To prevent manufacturers from getting around this by dropping the “GB” and just using model numbers that imply a size, e.g. the “iPad 32” and “iPad 64”. ↩︎
To prevent manufacturers from cheating by shipping devices with minimal OS installs that require additional downloads to get functionality that almost every user would want or expect to be there already. ↩︎
To prevent, for example, Microsoft from excluding the size of Office from the Surface or Apple excluding the size of iBooks from iOS devices. ↩︎
The most interesting part of this is to speculate on why Apple might soon release an update to a low-profile product that was last updated only 10 months ago and doesn’t usually receive frequent updates.
It looks like a minor update: all we know is that it has a new model identifier (“AppleTV3,2”) very close to the current one and is slightly smaller. I bet it’ll be a bit cheaper, but that’s not reason enough for a new model already.
But remember, this runs low-end iOS hardware. The second-gen ran an A4 SOC and the third-gen runs a single-core-binned A5. My guess: the new model will be a low-volume prototype for a new, cheaper SOC (or cheaper manufacturing process on an existing one) to be used later in iOS devices, much like the iPad2,4 was a prototype for 32nm HKMG manufacturing later used in much higher volume with the A6 and A6X.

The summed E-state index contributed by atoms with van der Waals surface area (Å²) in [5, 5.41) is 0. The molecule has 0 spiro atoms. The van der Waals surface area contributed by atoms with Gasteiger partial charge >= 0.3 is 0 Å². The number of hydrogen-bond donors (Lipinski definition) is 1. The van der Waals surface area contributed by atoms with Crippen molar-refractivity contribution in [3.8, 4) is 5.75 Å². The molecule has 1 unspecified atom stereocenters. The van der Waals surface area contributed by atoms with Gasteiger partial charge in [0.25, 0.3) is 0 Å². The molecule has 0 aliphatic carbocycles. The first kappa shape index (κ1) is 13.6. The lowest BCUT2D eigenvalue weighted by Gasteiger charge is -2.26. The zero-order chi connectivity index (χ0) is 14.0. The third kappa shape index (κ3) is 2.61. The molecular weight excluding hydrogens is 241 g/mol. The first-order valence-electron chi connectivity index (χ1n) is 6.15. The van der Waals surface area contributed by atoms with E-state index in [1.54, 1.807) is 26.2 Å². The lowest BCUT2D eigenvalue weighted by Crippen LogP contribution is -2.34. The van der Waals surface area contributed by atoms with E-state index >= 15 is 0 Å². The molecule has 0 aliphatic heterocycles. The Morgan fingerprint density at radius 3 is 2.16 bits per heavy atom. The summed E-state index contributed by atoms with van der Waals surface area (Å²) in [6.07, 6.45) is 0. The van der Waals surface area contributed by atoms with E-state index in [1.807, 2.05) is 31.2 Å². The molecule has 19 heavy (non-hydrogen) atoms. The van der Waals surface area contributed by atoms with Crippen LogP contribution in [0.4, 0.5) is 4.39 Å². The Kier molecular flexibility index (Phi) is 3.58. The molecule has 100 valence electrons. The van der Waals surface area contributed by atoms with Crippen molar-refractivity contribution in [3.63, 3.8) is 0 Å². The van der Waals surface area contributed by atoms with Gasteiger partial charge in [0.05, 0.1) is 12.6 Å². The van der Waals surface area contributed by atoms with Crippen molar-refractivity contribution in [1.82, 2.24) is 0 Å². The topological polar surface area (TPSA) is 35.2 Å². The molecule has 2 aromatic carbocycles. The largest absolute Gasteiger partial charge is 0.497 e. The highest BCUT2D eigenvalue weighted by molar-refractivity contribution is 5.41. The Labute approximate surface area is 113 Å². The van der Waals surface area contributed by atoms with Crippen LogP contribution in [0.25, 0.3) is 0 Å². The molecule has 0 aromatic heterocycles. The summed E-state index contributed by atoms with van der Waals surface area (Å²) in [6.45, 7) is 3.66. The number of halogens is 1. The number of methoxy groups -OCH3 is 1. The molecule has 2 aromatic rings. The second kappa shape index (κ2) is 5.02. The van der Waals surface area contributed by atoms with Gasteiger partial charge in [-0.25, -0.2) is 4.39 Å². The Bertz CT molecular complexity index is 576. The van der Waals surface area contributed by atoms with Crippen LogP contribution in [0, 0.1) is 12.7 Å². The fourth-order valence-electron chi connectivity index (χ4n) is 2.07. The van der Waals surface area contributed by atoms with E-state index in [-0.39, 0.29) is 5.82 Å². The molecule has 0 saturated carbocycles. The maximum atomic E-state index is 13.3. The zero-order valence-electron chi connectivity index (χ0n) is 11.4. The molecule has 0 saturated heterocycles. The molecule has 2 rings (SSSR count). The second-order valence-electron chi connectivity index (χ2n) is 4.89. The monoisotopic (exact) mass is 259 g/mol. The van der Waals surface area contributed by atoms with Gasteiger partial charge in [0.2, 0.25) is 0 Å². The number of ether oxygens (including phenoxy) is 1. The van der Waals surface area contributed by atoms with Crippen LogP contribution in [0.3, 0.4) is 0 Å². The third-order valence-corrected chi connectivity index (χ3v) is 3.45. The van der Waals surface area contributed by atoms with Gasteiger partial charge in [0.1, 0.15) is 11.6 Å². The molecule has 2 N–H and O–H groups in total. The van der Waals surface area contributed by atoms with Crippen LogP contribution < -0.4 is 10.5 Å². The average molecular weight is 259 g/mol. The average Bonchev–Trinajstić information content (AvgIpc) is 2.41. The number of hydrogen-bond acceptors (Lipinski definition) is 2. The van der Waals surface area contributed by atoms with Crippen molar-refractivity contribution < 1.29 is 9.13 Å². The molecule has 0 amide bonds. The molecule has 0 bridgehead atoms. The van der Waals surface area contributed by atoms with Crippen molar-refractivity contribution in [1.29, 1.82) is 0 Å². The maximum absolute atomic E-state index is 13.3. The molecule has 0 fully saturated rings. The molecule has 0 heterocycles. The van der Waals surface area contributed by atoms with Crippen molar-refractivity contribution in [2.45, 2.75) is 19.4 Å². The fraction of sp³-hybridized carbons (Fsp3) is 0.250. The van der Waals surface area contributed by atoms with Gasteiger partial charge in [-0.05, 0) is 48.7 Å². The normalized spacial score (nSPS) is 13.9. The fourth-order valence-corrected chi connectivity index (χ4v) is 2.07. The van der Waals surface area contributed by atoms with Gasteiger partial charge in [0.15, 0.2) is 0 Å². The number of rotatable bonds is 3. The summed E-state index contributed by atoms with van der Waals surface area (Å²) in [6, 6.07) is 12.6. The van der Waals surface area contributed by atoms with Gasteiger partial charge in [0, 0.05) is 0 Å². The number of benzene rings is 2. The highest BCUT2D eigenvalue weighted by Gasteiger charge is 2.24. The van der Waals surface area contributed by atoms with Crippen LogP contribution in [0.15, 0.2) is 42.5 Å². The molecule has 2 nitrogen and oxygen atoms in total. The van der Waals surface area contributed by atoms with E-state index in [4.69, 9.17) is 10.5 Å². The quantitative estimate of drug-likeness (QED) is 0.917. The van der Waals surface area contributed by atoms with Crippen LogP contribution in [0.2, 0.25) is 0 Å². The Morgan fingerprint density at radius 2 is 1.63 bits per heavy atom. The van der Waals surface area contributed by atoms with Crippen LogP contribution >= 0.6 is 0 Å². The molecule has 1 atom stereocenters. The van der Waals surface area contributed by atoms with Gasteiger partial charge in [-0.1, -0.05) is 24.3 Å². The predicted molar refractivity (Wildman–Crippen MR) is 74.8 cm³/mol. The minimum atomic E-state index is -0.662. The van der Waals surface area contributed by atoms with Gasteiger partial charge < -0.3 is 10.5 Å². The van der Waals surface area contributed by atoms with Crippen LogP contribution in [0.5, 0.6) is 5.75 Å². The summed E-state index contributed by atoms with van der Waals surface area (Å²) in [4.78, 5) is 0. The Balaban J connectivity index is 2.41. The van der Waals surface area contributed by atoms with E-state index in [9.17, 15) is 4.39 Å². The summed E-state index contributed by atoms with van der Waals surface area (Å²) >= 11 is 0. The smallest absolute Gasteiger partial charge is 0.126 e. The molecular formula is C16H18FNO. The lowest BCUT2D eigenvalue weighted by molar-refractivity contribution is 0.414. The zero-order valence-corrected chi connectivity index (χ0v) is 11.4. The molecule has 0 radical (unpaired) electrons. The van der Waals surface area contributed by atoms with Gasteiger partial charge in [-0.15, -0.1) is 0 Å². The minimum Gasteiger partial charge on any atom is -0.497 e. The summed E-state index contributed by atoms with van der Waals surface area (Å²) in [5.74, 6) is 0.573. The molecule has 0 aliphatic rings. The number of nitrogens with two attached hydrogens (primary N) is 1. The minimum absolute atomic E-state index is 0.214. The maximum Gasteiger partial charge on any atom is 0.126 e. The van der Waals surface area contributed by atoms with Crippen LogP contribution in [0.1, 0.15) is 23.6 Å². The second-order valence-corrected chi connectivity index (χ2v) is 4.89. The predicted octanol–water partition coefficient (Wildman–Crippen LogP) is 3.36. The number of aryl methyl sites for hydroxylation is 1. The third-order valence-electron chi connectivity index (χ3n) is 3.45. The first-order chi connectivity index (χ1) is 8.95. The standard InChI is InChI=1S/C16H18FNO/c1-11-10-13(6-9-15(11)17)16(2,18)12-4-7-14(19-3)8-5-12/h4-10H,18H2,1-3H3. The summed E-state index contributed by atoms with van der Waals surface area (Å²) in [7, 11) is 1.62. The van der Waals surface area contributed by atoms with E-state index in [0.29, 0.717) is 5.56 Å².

If this new Apple TV is released with a CPU and manufacturing technology we’ve seen before, my theory is wrong and it’s more minor than I expected. Or maybe it’ll be the first Apple SOC to be manufactured by TSMC instead of Samsung, which is still interesting but less so.
But if it has a CPU or SOC we haven’t seen before, I bet it’s going into something more important soon, and it will be worth considering what that might be.
Update: Brian Klug at AnandTech believes it’s an A5X, the big, hot, inelegant SOC from the iPad 3. That would certainly be an odd fit for my theories — the A5X is pretty terrible at everything except being the only option that could drive a Retina iPad screen with reasonable GPU performance in early 2012. That’s the last design I’d expect to be used in any new products, especially something as small, cheap, and low-powered as an Apple TV.
If anyone else had deduced that it would be an A5X, I’d assume they were nuts. AnandTech’s great at this sort of sleuthing, though. But since the A5X would be such an awful fit for the Apple TV, my money’s still against it.
Update: I should note that S5L8945 is the original 45nm Samsung produced A5X, S5L8947 is the A5XR2 that is in this unannounced Apple TV. Note that previously the A5 underwent a similar plus 2 offset, from S5L8940 (A5) to S5L8942 (A5R2) which changed process geometry from 45nm to 32nm HK-MG at Samsung. It’s possible we’re also looking at a process node change with the A5X to A5XR2 here.
I couldn’t believe that Apple would use the iPad 3’s A5X in anything again since it was huge, hot, power-inefficient, and too slow for CPU-bound operations on Retina iPad pixel volume.